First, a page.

By Jerold Auerbach
Last month Israel began to confront a daily barrage of fire kites and burning tire smoke across its Gaza border, igniting fires that destroyed thousands of acres of farm land and nature preserves. The day after fifty Palestinians were killed when they attempted to breach the border, The New York Times ran a front-page story accompanied by a four-column wide photo of a dead Gaza baby who had inhaled “acrid gas” during the fighting. The photo was taken by a Gaza photographer whose self-described specialty is parents weeping beside lifeless little bodies.
The reported death of baby Layla Ghandour sparked the memory of 12-year-old Muhammed al-Durrah. A decade ago the Gaza boy was reported by the Times as “fatally shot” by Israeli soldiers, falling dead into his father’s lap just when a free-lance camera man for France 2 happened to photograph him. An Israeli investigation subsequently concluded that Muhammad had not been hit by IDF fire and may not have been shot at all.
Tragically, Layla Ghandour’s death actually happened. Times Cairo bureau chief Declan Walsh, who reported it, described “the rules of grief” in Gaza society that transform private suffering — for which Israel, not Hamas, is routinely blamed — into a political frenzy. One day later Layla’s father carried her body wrapped in a Palestinian flag while leading a crowd chanting slogans about “Israeli blood lust.” The Times could not resist memorializing Layla Ghandour as a tragic symbol of Israeli cruelty.
It turns out that the story was more complicated and less truthful, undermining the reflexive Times narrative to blame Israel first. Layla was taken to the Gaza border area by her 12-year-old uncle. Several hours later, when she began to cry, the boy carried her to the border to find their grandmother, who was busy shouting at Israelis across the fence. Tear gas fell nearby; one hour later Layla died. In the Times, Israel was to blame.
End of story? No. The Times of Israel reported (June 21) that a 20-year-old Palestinian member of Al-Aqsa Martyrs’ Brigade was indicted by Israel on terror-related charges for attempting to cross the border to torch an IDF post. During his interrogation he revealed that Hamas leader Yahya Sinwar had paid his parents $2,206 to falsely inform the media that his baby cousin Layla had died from inhaling Israeli-fired tear gas. Layla’s mother obliged, claiming: “The Israelis killed her.”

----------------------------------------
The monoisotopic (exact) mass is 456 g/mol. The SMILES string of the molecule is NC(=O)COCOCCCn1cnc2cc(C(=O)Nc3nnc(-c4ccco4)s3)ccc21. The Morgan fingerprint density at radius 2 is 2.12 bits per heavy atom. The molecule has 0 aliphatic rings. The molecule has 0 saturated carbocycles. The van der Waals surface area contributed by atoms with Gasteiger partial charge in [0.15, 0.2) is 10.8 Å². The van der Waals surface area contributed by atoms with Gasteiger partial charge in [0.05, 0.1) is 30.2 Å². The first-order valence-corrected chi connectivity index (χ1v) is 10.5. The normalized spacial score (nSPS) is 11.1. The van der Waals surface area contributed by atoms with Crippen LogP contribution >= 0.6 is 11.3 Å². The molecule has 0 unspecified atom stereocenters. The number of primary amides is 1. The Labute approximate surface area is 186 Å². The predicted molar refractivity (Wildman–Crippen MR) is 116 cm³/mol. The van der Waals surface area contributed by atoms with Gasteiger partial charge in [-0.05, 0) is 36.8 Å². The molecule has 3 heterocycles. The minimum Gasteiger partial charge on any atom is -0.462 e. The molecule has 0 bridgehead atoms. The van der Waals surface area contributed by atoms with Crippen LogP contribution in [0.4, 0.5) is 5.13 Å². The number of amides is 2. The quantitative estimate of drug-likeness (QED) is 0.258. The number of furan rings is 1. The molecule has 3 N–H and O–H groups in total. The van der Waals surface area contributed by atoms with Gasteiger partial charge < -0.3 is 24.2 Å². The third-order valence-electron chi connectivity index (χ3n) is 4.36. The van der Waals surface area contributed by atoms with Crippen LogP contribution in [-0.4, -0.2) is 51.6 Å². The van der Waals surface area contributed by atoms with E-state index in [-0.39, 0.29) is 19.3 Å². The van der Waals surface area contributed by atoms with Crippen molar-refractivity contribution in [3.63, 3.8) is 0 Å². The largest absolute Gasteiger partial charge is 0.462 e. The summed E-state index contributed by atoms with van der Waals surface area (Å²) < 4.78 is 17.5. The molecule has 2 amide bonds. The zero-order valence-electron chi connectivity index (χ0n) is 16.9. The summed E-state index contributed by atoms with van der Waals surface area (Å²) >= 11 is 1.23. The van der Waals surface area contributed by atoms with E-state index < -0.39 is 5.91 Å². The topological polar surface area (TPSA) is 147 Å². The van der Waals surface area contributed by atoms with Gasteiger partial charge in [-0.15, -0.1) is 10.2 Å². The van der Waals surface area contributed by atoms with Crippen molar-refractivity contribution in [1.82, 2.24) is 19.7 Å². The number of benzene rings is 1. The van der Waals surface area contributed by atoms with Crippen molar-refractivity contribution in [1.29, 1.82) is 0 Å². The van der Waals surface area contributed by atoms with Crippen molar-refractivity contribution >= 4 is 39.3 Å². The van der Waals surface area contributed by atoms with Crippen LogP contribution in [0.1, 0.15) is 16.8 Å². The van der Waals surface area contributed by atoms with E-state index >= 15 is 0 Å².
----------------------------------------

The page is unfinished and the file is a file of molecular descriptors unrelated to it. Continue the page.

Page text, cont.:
What really happened? Layla, it turned out, had a preexisting blood disease, attested to by a Gaza doctor, which one year earlier had also killed her brother at the same age. The tragic folly of family members bringing Layla to the border area, and keeping her there while Hamas militants launched their fiery acrid kites, may strain credulity but is beyond dispute. They got what they were paid for: in addition to their money Layla’s funeral received world-wide media coverage and, best of all, Israel was blamed for her family’s appallingly callous indifference to her fragile health. Her death parade, The New York Times reporter noted, was designed to win “international sympathy.” The Times took the bait and honored the scam on Page 1. To date, there has been no public correction for its gullibility.
The lingering question seems to be whether The New York Times can relinquish, or at least moderate, its reflexive blame-Israel-first coverage. Perhaps that is the real story worth investigating. The editorial page would be the appropriate place for a mea culpa. Until then, readers should rely on the other Times, The Times of Israel, for all the news about Israel that’s fit to print.
Jerold S. Auerbach is the author of Print to Fit: The New York Times, Zionism and Israel, 1896-2016, to be published by Academic Studies Press. This article first appeared at the Algemeiner Journal.